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Everything posted by Behemoth

  1. Yeah, that's what I have too. I am a baker (amatuer, that is) but it is close enough for punk rock, as they say.
  2. Anzu will probably have more specific local advice, but I daresay you will have an easier time finding non-German food in Berlin than you will finding schnitzel. I've been to good Indonesian, Ethiopian and Indian places there, but I can't remember for the life of me what they were called. There is also (duh) lots of good Turkish food and falafel/shawarma joints.
  3. It's been around for a while, but it is a good one.
  4. Willie, could you elaborate on this? The few times I've eaten at a German restaurant here in the States (I've never been to Germany) I've been sorely disappointed. The only good German food I've had was at a friend's Italian-eclectic restaurant here in Grand Rapids. His sous chef was born and raised in Germany, and when sauerbraten or roladen appeared on the specials menu you could count on it being just like Mutter used to make, maybe better. ← Well, for one thing they do eat far more vegetables than American restaurants seem to give them credit for. For another, the ingredients tend to be more seasonal and so of better quality -- eg there is a very limited season for asparagus, when it is absolutely at its best. And there tends to be a lot of stuff that is not found quite as often on American menus, such as chanterelles and game. They eat more seafood than most people realize. Wurst is more of a snack food, not the main focus it seems to be in American German restaurants. The breads are of course amazing, and yes, the beer is quite good too.
  5. I have to admit the carding thing has started to really irritate me. I comply with it at the supermarket, I realize the store clerks and waiters have no control over the situation and I see why it is important for a bar in a college town. But I find it to be an annoying interruption to the evening and an invasion of privacy at a halfway decent restaurant, to the point where I will actively avoid a restaurant that does this on a regular basis. (I don't blame the restaurant, I just think it is a really dumb law.) The good thing about it is that it gives me even further incentive to buy my liquor from the small independent wine store with the better selection, whose staff recognize me when I walk in, and to frequent smaller restaurants that don't make their managerial decisions based on the handbook from corporate headquarters. I recently had a transatlantic flight on an American air carrier for the first time in many years, and was promptly reminded why I had been avoiding them for so long. I didn't think one needed to be carded over international waters, but what do I know? Feh.
  6. It may have been a misunderstanding. The pork BBQ is typically made of pork belly, at least the few times I've had it. As far as the lack of banchan, well, I guess it's just not that good of a place.
  7. the place in Gibson City is still very popular. I guess by american standards the food is pretty good, but what I really go for is the, er... atmosphere. Bayern Stube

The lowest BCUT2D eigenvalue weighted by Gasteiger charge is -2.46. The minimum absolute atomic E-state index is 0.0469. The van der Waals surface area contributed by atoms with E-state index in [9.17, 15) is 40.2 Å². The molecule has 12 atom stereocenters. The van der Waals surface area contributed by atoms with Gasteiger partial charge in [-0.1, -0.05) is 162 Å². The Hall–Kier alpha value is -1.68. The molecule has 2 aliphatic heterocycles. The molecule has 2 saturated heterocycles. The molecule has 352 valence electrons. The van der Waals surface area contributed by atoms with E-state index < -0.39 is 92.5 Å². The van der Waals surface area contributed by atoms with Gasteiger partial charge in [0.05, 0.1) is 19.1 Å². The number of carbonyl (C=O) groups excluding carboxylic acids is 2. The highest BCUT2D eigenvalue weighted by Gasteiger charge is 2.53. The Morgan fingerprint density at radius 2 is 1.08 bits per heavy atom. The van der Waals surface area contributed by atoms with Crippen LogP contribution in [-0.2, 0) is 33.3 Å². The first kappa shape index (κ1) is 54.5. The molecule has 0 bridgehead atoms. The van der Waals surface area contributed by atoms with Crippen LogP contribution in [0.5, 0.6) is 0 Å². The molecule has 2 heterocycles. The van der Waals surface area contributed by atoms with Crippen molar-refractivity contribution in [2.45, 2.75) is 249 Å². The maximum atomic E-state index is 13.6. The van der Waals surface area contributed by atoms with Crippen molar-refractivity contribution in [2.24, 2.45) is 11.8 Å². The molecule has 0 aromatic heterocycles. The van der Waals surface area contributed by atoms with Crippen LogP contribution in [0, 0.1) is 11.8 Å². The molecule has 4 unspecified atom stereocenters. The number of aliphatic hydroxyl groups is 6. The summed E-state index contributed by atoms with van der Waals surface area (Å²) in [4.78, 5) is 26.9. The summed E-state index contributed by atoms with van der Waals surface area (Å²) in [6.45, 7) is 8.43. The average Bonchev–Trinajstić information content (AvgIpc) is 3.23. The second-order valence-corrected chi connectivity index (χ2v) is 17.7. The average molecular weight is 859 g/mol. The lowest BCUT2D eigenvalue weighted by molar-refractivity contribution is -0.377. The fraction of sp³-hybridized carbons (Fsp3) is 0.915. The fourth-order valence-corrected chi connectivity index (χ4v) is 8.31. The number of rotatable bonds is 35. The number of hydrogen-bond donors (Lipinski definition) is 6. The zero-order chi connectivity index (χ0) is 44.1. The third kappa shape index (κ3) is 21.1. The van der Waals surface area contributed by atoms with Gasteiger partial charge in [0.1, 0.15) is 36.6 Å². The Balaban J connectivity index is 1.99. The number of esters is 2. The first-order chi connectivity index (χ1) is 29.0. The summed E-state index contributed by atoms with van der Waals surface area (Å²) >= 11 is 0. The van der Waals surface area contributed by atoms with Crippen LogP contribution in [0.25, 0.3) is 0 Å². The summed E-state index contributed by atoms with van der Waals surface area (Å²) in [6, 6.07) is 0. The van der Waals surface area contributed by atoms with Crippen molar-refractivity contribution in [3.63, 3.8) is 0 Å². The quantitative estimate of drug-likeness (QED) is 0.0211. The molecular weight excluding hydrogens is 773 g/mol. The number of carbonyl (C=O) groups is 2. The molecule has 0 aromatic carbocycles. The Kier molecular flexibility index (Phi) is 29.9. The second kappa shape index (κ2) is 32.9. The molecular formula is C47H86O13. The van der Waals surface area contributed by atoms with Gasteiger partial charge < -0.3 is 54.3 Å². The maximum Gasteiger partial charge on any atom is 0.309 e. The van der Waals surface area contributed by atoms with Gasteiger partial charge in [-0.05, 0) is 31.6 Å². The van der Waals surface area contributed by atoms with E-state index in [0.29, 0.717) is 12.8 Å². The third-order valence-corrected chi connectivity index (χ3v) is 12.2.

8. Sarah I think you are quite telegenic! I am glad you are moving to PBS as I recently stopped getting cable. Is it just me or is there something a little creepy about the idea that there is such a large segment of the 15-35 year old male population that apparently wants to spend time on a couch watching "younger" women cook?
  9. The words "mechanically separated meat" is a big tip-off. Which is not to say I don't eat hot-dogs, just that I try not to think about it too much.
  10. By the miracle of google: IKEA NAMES An english website with a link to the original german article in STERN magazine, and a rough translation. Enjoy!
  11. It's a very particular sort of hot dog. I think it is supposed to be danish. Long skinny with a snap but rather bland. Chicago just has regular american hot dogs. Sorry, this really isn't that interesting...just something we were amused by at the time. Oh, BTW, the Philly IKEA (the old one in the burbs) didn't have hot dogs, but always had these incredible cinnamon rolls near the exit. Maybe they added the hot dogs later, haven't been to the new one.
  12. It would be pretty obvious to you if you were there. They are almost always giant blue and yellow (swedish flag) warehouses just outside of city limits. You walk through a bunch of showrooms and all the furniture has funny names. It is kind of a day trip as it takes ages to get through the thing, plus I always seem to get stuck in the kitchen area... Actually there was a german website I saw once where they discussed the IKEA naming system. eg, the lamps always have boy names, bookshelves have girl names or whatever.
  13. No, I think Americans just like to eat during every waking moment. Unfortunately during some of those moments they are required to do something besides eating, so they efficiently combine the two activities. Actually, busboy, every culture has its "portable" fast food but you will find that people in other countries will typically eat their purchases right at the cart, not carry it with them. In most other places I've lived it is seen as kind of rude to eat while walking around...this is what sets Americans apart, I think.
  14. I love how that picture makes you believe that that dinner cost you 999,- dollars Thanks for taking me to Ikea. I love their kitchenware department.. I can never leave it without buying something. ← You know, interestingly enough the meatballs are not the traditional IKEA meal in the rest of the world. So, Klary, I assume they do the weird hot dogs in Netherlands too? My German was absolutely CRUSHED when we got past the checkout at IKEA chicago and there weren't any hot dog stands with the fried onion toppings. I think the US IKEA is going after more of a yuppie market than in Europe. Having just googled it, this may well just be a German thing. It is a very specific sort of hot dog. Here is a link to a photo, for Ms Ducky: link We spent a lot of time in IKEA Munich last month. All I can say is thank god we had a good carpenter. Turns out our kitchen corners were 93 degrees...